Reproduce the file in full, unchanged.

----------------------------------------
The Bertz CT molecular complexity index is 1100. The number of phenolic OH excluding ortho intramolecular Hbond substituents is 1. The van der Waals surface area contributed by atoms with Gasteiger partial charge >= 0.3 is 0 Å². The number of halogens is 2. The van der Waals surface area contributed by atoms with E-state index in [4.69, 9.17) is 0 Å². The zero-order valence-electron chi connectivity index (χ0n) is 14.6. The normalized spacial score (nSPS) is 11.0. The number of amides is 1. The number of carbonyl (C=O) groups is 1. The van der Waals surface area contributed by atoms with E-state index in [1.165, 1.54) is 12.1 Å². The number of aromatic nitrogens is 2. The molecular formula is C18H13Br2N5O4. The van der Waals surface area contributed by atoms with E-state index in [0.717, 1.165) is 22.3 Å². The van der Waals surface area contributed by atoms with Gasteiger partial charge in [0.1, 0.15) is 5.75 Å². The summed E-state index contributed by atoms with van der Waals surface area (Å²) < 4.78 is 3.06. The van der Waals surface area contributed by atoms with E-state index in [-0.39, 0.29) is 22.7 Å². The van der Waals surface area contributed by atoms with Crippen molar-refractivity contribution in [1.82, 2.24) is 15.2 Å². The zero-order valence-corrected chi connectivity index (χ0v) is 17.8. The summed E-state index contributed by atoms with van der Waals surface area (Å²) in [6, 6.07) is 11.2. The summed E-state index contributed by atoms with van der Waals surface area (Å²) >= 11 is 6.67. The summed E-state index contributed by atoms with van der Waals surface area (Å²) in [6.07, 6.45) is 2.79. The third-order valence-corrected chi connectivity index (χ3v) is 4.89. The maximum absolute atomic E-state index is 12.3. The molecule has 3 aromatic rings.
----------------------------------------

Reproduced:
The Bertz CT molecular complexity index is 1100. The number of phenolic OH excluding ortho intramolecular Hbond substituents is 1. The van der Waals surface area contributed by atoms with Gasteiger partial charge >= 0.3 is 0 Å². The number of halogens is 2. The van der Waals surface area contributed by atoms with E-state index in [4.69, 9.17) is 0 Å². The zero-order valence-electron chi connectivity index (χ0n) is 14.6. The normalized spacial score (nSPS) is 11.0. The number of amides is 1. The number of carbonyl (C=O) groups is 1. The van der Waals surface area contributed by atoms with E-state index in [1.165, 1.54) is 12.1 Å². The number of aromatic nitrogens is 2. The molecular formula is C18H13Br2N5O4. The van der Waals surface area contributed by atoms with E-state index in [0.717, 1.165) is 22.3 Å². The van der Waals surface area contributed by atoms with Gasteiger partial charge in [0.1, 0.15) is 5.75 Å². The summed E-state index contributed by atoms with van der Waals surface area (Å²) < 4.78 is 3.06. The van der Waals surface area contributed by atoms with E-state index in [-0.39, 0.29) is 22.7 Å². The van der Waals surface area contributed by atoms with Crippen molar-refractivity contribution in [1.82, 2.24) is 15.2 Å². The zero-order valence-corrected chi connectivity index (χ0v) is 17.8. The summed E-state index contributed by atoms with van der Waals surface area (Å²) in [6, 6.07) is 11.2. The summed E-state index contributed by atoms with van der Waals surface area (Å²) >= 11 is 6.67. The summed E-state index contributed by atoms with van der Waals surface area (Å²) in [6.07, 6.45) is 2.79. The third-order valence-corrected chi connectivity index (χ3v) is 4.89. The maximum absolute atomic E-state index is 12.3. The molecule has 3 aromatic rings.